With another Premier League weekend in the books, theScore looks at some of the winners and losers following the fifth Sunday in England’s top flight.

Winner: Marouane Fellaini

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A popular target for both the derision of pundits and the pesky perils of lightning strikes, Marouane Fellaini’s spot in Manchester United’s starting XI for Saturday’s victory over previously unbeaten Watford was a deserved one. Slotted directly in front of United’s back four, the Belgian provided welcome insurance to a last line of defense that made costly errors against Brighton and Tottenham. He also assisted on Chris Smalling’s match-winner.

“I felt that my central defenders need, especially in this moment of a bit of instability, they need somebody to support them and give them the first wall, physically,” Red Devils boss Jose Mourinho said following the victory over Watford, courtesy of the Evening Standard’s Mark Mann-Bryans. “Marouane is giving us more than that, he is giving that but also quality and simplicity. He is playing simple and well. I’m really happy.” Mourinho is happy, proving that anyone is capable of change.

Losers: Watford

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All good things must come to an end, though Watford may have been hoping to escape the holds of that adage for at least another couple of weeks. Following a run of four straight victories to open the campaign, Javi Gracia’s side tasted defeat for the first time this season with a 2-1 loss to the Red Devils.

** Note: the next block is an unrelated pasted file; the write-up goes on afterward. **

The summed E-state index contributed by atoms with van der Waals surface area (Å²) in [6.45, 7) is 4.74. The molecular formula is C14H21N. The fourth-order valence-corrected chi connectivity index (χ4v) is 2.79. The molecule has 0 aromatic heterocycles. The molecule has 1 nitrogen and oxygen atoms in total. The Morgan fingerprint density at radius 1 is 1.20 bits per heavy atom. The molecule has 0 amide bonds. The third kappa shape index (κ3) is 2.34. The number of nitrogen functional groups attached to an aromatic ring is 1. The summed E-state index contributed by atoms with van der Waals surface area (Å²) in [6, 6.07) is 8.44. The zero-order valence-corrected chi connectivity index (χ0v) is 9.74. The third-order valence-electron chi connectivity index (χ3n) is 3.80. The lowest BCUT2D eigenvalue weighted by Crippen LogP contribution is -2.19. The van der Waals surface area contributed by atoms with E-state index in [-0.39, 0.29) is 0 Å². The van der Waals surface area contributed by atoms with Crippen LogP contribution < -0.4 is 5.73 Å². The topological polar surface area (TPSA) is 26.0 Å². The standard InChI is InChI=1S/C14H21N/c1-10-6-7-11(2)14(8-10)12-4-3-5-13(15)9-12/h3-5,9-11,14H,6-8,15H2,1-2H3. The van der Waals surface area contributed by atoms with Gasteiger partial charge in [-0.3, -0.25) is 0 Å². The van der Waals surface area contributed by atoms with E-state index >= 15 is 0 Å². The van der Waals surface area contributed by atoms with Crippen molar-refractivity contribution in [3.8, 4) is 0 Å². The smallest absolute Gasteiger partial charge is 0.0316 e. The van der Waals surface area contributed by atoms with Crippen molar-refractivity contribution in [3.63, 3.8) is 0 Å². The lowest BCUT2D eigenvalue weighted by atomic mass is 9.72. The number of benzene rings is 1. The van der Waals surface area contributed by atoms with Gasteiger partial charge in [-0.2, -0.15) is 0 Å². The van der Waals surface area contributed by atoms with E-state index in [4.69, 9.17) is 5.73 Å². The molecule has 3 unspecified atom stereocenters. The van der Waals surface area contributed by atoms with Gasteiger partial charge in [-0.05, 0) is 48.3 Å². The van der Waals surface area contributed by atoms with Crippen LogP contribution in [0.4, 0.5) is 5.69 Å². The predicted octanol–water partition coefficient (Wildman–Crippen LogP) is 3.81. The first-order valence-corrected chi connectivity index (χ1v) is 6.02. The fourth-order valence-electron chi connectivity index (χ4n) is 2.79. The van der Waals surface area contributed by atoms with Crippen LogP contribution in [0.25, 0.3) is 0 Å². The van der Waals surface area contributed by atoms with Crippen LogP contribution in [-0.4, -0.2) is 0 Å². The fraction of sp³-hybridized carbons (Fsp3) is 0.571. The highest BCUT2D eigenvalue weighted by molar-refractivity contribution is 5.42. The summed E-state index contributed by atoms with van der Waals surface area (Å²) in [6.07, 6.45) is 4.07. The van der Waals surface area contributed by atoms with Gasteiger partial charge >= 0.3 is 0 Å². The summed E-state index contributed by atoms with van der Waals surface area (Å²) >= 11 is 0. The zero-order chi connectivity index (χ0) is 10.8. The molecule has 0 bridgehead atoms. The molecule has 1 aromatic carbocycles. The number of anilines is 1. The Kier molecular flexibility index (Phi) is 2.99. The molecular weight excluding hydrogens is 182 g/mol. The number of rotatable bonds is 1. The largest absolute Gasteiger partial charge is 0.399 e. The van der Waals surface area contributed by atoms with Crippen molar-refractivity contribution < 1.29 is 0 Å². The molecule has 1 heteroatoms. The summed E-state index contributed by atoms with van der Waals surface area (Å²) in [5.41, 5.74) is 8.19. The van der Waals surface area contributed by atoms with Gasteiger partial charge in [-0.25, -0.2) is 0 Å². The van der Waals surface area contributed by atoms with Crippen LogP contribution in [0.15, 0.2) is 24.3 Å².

A single defeat won’t define their entire season – especially against a top-four contender – but it isn’t the only loss a Hornet has had to swallow this week. Gareth Evans, the man behind the beloved Harry the Hornet costume, announced he was stepping away after a decade in the mascot’s role. His resignation follows a row with Crystal Palace boss Roy Hodgson, who, courtesy of Sky Sports, called him “disgraceful” for mocking Wilfried Zaha for a dive in 2016.

Winner: Leroy Sane

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When you consider that Dele Alli, Harry Kane, Eden Hazard, and Gareth Bale have all been named PFA Young Player of the Year since 2014, it’s clear the award’s annual recipient becomes a fixture in his squad’s lineup going forward. That wasn’t the case for Leroy Sane, however, who, despite earning the prize for 2017-18, has been conspicuously frozen out of Pep Guardiola’s Manchester City lineups this season.

When asked about Sane’s exclusions, Guardiola simply challenged Sane to earn his spot again. He provided the young German star the opportunity to do so Saturday against Fulham with his first start of the season. It took all of two minutes for Sane to respond, scoring City’s opener. His 90-minute performance was later lauded by Guardiola in his post-match presser – a notable win for the youngster who even had his body language questioned by Germany teammate Toni Kroos this month.

Winner: Olivier Giroud

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Perhaps it’s his suave appearance that elicits critique from those on the opposite end of the Adonis spectrum, but Olivier Giroud has long been a popular subject of scorn despite being quite a tidy finisher boosted by top-tier hold-up play and a deceivingly quality first touch.